order keying is limited to starting and stopping: choosing
        to accept the handshake next id at startup, and refusing to
        accept next id jumps dictated by the upstream if they were
        to occur.

    3.  IB tws gui: has absolute control over tick ids, insists that
        they be used monotonically with a base value at least that
        of the handshake next id offer, and is free to dictate jumps
        as desired.

        Such gaps start races, and so the shim would reject them were
        they to occur.  It is fortunate, then, that for connect ids
        other than zero, where other sessions and gui usage may cause
        jumps, and as long as an api program does not itself use the
        next id request to force such a gap, closed sequences work
        just fine.

        That is, although IB docs make no promises, I've never
        seen an IB tws gui force a tick id jump once startup was done,
        or reject a proposed, sequentially indexed tick id as long as
        it started from the offered base value, had not yet been used
        by the shim in that session, and was at most 2^31 - 1 .

Note in the above that the shim next command purposely does not
expose the tick id gapping argument to the downstream, and need not
do so, since the downstream should be using order keys to identify
orders.

Note also that the api protocol mostly treats the account code as
contextual information; it presumes that you know what account an
IB tws gui is connected to, and that you know what you're doing with
your local machine or lan.

> I need to tie together all three order_id's in a one-to-one-to-one
> relationship, or I will get myself in trouble.  In particular, I
> care about binding 1. to 2. carefully ...

Keep a per-session pair of maps, from order keys to order ids and
back, and your downstream app should be fine.  Think some about
how you want to name order keys, in particular what info you want
to embed in the text, and that should be it.

> ... as my signal generator will generate a row in MySQL before
> the shim ... [increments the] order_id ...

I don't see why you want your app to duplicate the CreateEvent
table, but if you do, yes, this would be tricky.  I don't see that
it buys you anything.

Wait for the cmd translation/order request pairing to show up in
the log, check the CreateEvent table if you wish, wait for an order
status message to show up, and that should do it.  A robust client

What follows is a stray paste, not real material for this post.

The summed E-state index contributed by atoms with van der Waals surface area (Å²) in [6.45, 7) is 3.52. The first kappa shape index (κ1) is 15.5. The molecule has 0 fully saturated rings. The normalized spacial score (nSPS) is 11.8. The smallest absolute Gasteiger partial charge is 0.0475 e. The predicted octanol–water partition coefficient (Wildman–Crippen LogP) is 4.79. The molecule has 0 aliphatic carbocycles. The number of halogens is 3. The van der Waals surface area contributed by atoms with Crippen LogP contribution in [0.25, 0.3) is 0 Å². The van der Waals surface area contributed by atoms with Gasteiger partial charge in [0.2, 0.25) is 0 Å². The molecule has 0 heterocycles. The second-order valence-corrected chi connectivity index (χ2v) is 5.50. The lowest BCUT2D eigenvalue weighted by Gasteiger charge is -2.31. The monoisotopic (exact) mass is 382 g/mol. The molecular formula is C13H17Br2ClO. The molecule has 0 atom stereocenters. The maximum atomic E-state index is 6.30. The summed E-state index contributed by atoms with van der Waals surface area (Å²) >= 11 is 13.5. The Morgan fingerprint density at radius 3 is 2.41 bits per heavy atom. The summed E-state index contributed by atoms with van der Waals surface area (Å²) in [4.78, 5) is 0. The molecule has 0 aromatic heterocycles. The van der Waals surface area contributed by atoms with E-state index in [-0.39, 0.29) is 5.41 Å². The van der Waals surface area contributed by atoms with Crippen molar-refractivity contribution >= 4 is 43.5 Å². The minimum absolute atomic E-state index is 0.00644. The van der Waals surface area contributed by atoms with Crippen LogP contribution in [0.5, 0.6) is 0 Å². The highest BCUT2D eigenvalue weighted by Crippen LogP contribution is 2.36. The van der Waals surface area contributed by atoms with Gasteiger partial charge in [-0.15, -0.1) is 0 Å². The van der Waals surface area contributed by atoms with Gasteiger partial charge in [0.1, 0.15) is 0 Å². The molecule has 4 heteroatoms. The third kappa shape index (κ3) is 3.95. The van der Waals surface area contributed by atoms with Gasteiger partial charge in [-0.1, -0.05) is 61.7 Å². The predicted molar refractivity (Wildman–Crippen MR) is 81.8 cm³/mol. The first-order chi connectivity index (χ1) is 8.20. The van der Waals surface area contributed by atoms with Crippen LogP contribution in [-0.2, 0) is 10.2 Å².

app should check for each of the above state transitions, and
complain if an expected event is a no-show within some reasonable
time interval.

By the way, here's what FutureScalper has just said on the Yahoo list
about waiting for order feedback:

> I guess it's mainly the orderStatus ... [message].  Well, you should
> have some sort of state transition idea.  I mean, an order is alive
> until it's cancelled or completely filled.  You can assume the API
> will ... [send a message] ... for any significant state changes ...
> in theory, anything could go wrong, but doesn't usually.

> Usually you want to send command, check command success/failure if
> applicable, and then await command confirmation.  If confirmation
> doesn't come quickly enough which, for me would be a few seconds, then
> consider the order to be in question.  You can abandon it, or somehow
> try to figure out what's wrong with it, but that doesn't happen very
> often.

> If it's an attended system, then TWS can be a fallback to correct and
> check position, etc.

Now, Ken, back to your question:

> ... so I have a little bit of a chicken-and-egg problem here

Indeed, which is why the distinct cmd and req sides to the journal, and
the shim's control over same.  The shim makes atomic writes, and there's
no easy way for the downstream to duplicate this effort in any useful
way.  Note, by the way, that downstream apps may read but must not
write the order journal.

Finally, as for other keys, as alluded to at the beginning, the
various journal-related IB tws api messages include a number of
intriguing keys, including what is evidently a fix identifier.
The shim dutifully copies them to the journal, but they are
of absolutely no use in order management via the api, since they
never occur in requests.  They may be of use to you for order
reconciliation, or in case of problems where IB support may want
to know their values, but your downstream order submission app
can and should ignore them.

Thanks,

Bill